An International Polar Year initiative to use predators as indicators of arctic changes

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see also SPRING 2008 / SUMMER 2007


young arctic foxes   long-tailed skua   lena delta  


Mosquito, rough-legged buzzard and Co By Gunnhild & Anna

long-tailed skua

The field season in Nenetskij lasted from the 18th of June until the 18th of August. Anna Kosorukova and Gunhild Skogstad from the Arctic Predators project and Alexander Gatilov, a field assistant form Moscow, stayed for the whole period, whereas Rolf Ims and Eva Fuglei joined us for three weeks in July. gotya and chymThe main effort was laid to Korovinskaya Bay, to the 36 grids from last year and the area around, which was searched for fox dens and raptor nests. bakalauTwo trips were made to Lovetsky Island, one in mid July and one in August. Due to late snowmelt the work on the grids had to wait until the end of June, so the mustelid tunnel- and artificial egg experiments could go on for about six weeks. During the whole season, we actively collected samples for stable isotope analysis, with a special effort on predators. Overall, we had a good field season, much due to Alexander’s expertise on building a comfortable camp site out of practically nothing, on fish conservation and on general tundra life. Also the workers from Nenetsky Zapovednik were very important for both practical and social reasons. They provided us with a Nenets chym at the camp site, and several times with boat transport to Kos Nos and Lovetsky Island, where they welcomed us with delicious food, a hot sauna and great company.

juneLemming winter nest counts showed low lemming abundance during winter, althoughmosquito we recorded many winter rodent tracks on our willow grids. Hares and willow ptarmigan were abundant, and both seemed to succeed in reproduction this year. Reindeer were observed regularly in our core area, but the large herd only migrated through the area a few times in August.

In Korovinskaya, there were several arctic fox dens with recent signs of activity, but only one den with documented reproduction. At this den, five cups were observed and two cameras worked for a long time. No signs of red foxes were registered; even Rolf did not see them ;-)

Anna and rough-legged buzzardsTen nests of rough legged buzzard were found and visited regularly. On four of these, we placed cameras. Three nests failed or were abandoned during the season, and the chick number varied between one and four. We observed peregrine falcon sporadically, and two nests with chicks were found. During the first weeks of the summer, we observed several arctic and long-tailed skuas every day, but, by the end, only a few breeding pairs remained. Two nest of long-tailed skua were found, of which one succeeded. Also two nests, both successful, of arctic skua were documented in the core area. In August, a snowy owl was observed near the camp site three times.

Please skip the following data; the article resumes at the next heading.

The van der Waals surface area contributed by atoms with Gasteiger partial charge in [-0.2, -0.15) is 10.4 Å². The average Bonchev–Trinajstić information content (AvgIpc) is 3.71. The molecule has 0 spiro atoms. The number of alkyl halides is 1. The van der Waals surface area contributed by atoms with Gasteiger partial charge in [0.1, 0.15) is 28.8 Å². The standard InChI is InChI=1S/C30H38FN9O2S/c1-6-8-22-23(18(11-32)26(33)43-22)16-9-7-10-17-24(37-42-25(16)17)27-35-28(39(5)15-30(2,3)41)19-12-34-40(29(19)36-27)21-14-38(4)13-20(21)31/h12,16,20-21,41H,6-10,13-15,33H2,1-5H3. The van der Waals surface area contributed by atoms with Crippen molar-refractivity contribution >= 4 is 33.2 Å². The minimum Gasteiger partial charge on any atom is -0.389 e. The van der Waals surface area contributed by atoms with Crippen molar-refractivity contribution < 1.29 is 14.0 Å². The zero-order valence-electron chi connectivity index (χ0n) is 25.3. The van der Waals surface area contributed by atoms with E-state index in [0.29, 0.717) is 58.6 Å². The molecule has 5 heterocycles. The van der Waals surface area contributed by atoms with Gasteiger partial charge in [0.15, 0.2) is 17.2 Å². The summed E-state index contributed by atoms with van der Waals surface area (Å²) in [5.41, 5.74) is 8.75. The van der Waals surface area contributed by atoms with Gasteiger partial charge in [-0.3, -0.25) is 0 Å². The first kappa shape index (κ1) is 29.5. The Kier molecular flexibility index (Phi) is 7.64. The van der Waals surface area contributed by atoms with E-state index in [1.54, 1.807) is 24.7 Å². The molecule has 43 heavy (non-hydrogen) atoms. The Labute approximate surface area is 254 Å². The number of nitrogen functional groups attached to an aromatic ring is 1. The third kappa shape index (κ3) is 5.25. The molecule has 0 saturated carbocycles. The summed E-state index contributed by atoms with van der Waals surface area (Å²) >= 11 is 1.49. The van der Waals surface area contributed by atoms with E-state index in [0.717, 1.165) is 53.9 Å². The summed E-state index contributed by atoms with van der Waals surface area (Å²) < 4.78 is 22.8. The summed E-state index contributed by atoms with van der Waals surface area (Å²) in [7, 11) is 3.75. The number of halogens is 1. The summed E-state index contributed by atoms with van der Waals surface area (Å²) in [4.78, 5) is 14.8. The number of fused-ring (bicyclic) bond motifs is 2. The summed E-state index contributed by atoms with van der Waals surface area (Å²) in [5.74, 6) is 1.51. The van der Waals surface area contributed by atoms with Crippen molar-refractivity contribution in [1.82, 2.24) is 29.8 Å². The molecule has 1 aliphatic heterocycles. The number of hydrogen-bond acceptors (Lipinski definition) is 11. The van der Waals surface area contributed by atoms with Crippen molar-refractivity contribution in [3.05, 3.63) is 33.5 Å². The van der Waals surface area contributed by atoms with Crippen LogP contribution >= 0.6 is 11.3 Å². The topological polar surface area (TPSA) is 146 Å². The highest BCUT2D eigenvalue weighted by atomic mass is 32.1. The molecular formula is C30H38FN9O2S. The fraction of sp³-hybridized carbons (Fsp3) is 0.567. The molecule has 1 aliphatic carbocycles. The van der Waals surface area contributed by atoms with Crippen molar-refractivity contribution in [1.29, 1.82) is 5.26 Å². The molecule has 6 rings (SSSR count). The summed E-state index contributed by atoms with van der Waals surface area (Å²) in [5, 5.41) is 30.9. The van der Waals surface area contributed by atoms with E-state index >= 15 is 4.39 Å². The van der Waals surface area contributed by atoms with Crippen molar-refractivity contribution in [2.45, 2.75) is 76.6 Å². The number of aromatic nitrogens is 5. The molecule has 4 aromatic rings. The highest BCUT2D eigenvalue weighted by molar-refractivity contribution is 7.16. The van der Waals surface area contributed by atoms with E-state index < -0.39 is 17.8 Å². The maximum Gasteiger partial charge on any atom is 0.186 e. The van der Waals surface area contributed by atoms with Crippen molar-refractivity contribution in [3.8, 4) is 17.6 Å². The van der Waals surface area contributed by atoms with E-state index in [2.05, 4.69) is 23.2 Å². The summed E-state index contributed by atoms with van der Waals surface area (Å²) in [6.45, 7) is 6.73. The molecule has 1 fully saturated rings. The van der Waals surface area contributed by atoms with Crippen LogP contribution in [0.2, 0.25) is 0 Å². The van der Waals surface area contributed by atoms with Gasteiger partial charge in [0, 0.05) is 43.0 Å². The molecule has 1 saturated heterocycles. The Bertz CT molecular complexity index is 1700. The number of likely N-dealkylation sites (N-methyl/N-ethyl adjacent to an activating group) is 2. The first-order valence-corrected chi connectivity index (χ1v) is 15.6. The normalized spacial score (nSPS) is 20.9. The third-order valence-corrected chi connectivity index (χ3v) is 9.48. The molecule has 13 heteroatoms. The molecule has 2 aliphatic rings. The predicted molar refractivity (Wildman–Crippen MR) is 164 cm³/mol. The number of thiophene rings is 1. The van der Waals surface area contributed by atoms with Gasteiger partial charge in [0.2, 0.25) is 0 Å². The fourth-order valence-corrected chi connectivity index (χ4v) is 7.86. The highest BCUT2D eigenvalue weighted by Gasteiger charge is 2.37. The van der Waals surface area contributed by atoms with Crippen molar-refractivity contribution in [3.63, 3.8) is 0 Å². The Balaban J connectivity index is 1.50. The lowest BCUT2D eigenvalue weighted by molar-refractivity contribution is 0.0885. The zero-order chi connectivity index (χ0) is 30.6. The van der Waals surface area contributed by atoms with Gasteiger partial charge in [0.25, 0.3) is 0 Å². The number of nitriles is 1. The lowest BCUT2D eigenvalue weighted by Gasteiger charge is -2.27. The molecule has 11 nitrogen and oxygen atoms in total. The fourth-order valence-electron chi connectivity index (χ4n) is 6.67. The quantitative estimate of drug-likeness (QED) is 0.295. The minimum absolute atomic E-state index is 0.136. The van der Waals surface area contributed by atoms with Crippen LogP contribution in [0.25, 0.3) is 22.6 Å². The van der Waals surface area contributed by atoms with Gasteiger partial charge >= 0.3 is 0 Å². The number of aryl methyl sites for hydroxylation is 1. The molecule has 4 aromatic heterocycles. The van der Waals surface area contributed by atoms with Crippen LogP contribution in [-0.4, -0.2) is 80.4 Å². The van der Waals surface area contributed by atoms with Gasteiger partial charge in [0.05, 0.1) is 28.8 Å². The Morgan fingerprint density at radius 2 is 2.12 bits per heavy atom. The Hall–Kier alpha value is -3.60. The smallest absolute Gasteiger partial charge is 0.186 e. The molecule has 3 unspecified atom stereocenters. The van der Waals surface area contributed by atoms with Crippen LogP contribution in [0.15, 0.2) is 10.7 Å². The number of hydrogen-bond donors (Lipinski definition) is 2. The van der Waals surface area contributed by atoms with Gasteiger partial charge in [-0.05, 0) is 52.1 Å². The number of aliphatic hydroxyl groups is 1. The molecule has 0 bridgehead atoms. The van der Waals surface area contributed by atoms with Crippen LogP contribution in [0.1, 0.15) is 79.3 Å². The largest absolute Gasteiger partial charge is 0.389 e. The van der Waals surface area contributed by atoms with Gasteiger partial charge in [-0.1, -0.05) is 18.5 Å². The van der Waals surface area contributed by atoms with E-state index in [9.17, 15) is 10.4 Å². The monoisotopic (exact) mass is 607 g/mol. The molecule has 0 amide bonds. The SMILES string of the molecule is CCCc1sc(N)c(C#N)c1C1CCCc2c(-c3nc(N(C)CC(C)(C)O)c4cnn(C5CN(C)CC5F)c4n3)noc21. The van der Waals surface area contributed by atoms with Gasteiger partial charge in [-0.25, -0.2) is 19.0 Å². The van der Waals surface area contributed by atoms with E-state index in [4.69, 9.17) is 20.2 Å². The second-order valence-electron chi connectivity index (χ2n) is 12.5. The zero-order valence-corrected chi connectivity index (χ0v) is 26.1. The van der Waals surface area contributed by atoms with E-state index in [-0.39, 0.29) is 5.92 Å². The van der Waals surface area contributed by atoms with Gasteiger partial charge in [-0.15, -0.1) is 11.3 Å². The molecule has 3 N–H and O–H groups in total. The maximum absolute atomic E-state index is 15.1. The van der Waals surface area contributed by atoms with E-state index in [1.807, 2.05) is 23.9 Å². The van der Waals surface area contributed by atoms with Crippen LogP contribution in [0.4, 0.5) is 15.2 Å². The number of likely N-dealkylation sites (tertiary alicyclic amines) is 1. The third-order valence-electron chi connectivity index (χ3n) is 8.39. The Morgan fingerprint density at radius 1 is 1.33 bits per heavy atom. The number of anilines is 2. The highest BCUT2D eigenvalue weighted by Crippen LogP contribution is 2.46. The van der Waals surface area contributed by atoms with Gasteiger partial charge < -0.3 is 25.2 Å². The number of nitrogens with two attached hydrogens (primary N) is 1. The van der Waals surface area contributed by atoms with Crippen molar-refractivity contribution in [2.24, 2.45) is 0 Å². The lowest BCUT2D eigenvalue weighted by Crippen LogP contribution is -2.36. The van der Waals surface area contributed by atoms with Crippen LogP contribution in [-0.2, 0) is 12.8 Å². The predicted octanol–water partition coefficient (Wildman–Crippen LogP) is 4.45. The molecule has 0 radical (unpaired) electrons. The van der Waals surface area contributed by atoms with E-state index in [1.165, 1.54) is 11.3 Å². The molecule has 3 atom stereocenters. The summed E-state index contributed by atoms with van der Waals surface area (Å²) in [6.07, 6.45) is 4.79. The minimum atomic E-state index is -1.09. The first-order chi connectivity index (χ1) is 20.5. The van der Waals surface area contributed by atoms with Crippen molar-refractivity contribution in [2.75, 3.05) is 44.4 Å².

The relatively low breeding intensity in predators this year reflected the low number of lemmings. The predation pressure on ptarmigan seemed to be high, as we regularly observed predated adult birds or eggs, and the eggs from artificial nests on the open tundra disappeared almost immediately. The prey remains from buzzard nests was dominated by root voles, young hares and ptarmigans, but occasionally we found collared lemmings and other birds of prey.


Lena Delta 2008, a report from Vladimir Pozdnyakov

lena delta

iceIn 2008, in the Lena Delta, the onset of spring was warm and early, although it was somewhat colder than in 2007. Average temperature in May was -3.4°C, 3.3° above the long-term average for this month. The first days with a positive average temperature were 10-12 of May, when temperature increased to +2.2°. Subsequently the average daily temperature was positive on the 22, 24, 25 (+5.4°) and 28-30 of May. In the lowlands of the Delta snow melted away in the third decade of May, and the tundra in the southern part of the Delta was free of snow already on 23 of May. Snow fell again on the 28 of May, but melted one day later.